Probate & Trust Litigation

A resource for lawyers and the public in Massachusetts and New Hampshire for information on will contests, trust disputes, guardianships, conservatorships, elder exploitation, fiduciary duty claims, and other probate litigation disputes.


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NH Supreme Court Holds Will’s Choice of Law Provision Does Not Control Pretermitted Heir Claim

Ralph HolmesCongratulations to Nadine Catalfimo and Lisa Bellanti for their win in In re Estate of Marie G. Dow in which the Court held that NH law governs a pretermitted heir claim, notwithstanding that the will recites that the estate is “to be administered and enforced according to the laws of the Commonwealth of Massachusetts.”  The decision provides important guidance relative to the enforceability of a will’s choice of law provision and is a reminder that, when a client relocates to a new state, his or her will should be updated or reviewed by local counsel.

In this case, the decedent lived and signed her will in MA.  She later moved to NH and did not sign a new will, although she was capacitated to do so.  At the time of her death, she owned only personal property, having sold her MA real estate.  The will recites that the decedent intended to benefit only the persons named therein, but fails to identify by name or class her disinherited son (“Son”) as required in NH to avoid his having pretermission status.

Perhaps recognizing that the Son’s claim might turn on the situs of probate, the principal legatee sought to open probate in Massachusetts and the Son sought administration in New Hampshire with the Son prevailing.

As I discussed in a prior post, the Probate Court held that the will’s choice of law provision must be honored and that the Son’s pretermitted heir claim fails under MA law. The Court relied on Royce v. Estate of Denby in which the NH Supreme Court held that the pretermitted heir claim in that case was governed by New York law per the will’s choice of law.  In Royce, the Court cited equitable considerations not present in Dow, namely, the testatrix in Royce had no opportunity to change her will after relocating to NH: the testatrix “was mentally incapacitated from the time she was permanently moved to New Hampshire and had no effective opportunity to change her will [and] [i]t would be inequitable for this court to defeat the testatrix’s intent to have New York law apply on the basis of a New Hampshire rule to which she had no chance to respond.”  Whether to extend the holding in Royce beyond its narrow facts was a key issue on appeal.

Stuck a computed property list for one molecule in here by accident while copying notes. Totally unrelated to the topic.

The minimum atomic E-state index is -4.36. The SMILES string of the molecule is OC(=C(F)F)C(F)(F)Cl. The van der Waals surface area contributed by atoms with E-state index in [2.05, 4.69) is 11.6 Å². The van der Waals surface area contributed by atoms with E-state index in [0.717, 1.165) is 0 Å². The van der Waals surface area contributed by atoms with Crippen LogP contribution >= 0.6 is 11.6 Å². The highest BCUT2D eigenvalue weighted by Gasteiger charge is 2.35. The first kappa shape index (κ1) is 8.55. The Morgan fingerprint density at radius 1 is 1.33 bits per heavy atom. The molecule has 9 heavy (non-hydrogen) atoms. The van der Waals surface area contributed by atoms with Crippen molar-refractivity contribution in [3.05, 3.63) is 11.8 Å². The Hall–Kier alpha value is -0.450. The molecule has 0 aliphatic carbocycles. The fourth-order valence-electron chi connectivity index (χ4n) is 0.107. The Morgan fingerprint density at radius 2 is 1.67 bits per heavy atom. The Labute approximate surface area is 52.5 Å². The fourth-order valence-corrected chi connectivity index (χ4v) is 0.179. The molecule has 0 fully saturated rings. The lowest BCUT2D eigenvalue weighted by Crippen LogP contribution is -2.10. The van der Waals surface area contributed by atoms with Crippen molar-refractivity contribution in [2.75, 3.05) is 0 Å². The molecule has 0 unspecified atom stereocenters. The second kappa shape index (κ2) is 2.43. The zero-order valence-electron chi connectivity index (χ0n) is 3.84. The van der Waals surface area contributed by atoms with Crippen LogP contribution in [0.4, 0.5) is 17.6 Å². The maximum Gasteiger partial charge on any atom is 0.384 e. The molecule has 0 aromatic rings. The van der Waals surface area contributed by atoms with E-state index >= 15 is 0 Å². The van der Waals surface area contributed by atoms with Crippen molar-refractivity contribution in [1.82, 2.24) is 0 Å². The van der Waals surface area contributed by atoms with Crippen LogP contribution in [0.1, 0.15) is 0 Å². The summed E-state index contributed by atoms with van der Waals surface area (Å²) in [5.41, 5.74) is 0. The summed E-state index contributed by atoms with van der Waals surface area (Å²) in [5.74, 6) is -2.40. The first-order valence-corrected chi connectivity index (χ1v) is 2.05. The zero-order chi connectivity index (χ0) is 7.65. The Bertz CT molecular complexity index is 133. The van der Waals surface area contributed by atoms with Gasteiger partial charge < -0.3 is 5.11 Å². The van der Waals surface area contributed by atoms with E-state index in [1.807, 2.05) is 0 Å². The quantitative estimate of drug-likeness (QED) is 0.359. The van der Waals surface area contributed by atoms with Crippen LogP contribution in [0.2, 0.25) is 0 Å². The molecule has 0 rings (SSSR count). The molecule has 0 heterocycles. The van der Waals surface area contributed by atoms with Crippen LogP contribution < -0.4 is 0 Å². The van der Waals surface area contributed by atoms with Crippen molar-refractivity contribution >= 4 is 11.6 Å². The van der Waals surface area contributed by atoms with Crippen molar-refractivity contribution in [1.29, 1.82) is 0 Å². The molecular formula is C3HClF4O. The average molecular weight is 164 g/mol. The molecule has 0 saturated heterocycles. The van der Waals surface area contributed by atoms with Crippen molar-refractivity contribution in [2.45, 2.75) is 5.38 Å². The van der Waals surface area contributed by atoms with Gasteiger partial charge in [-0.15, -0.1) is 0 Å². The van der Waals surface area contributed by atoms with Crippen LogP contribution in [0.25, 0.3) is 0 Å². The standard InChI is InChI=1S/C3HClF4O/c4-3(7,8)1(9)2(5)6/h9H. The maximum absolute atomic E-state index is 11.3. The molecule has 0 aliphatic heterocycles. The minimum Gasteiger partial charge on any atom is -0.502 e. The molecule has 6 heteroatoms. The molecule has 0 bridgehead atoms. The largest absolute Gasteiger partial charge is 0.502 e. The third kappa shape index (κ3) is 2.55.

In a carefully reasoned and thorough opinion, the NH Supreme Court held that the NH pretermitted heir statute controls, notwithstanding the choice of law provision in the will.  The Court distinguished Royce as being limited to its facts, namely, the testatrix was unable to revise her will upon relocation to NH.  The Court also distinguished and declined to follow cases in which the Court has upheld choice of law provisions concerning testamentary trusts.   The decision helps clarify the extent to which will choice of law provisions will be honored and is a reminder that, when a client relocates to a new state, his or her will should be updated or reviewed by local counsel.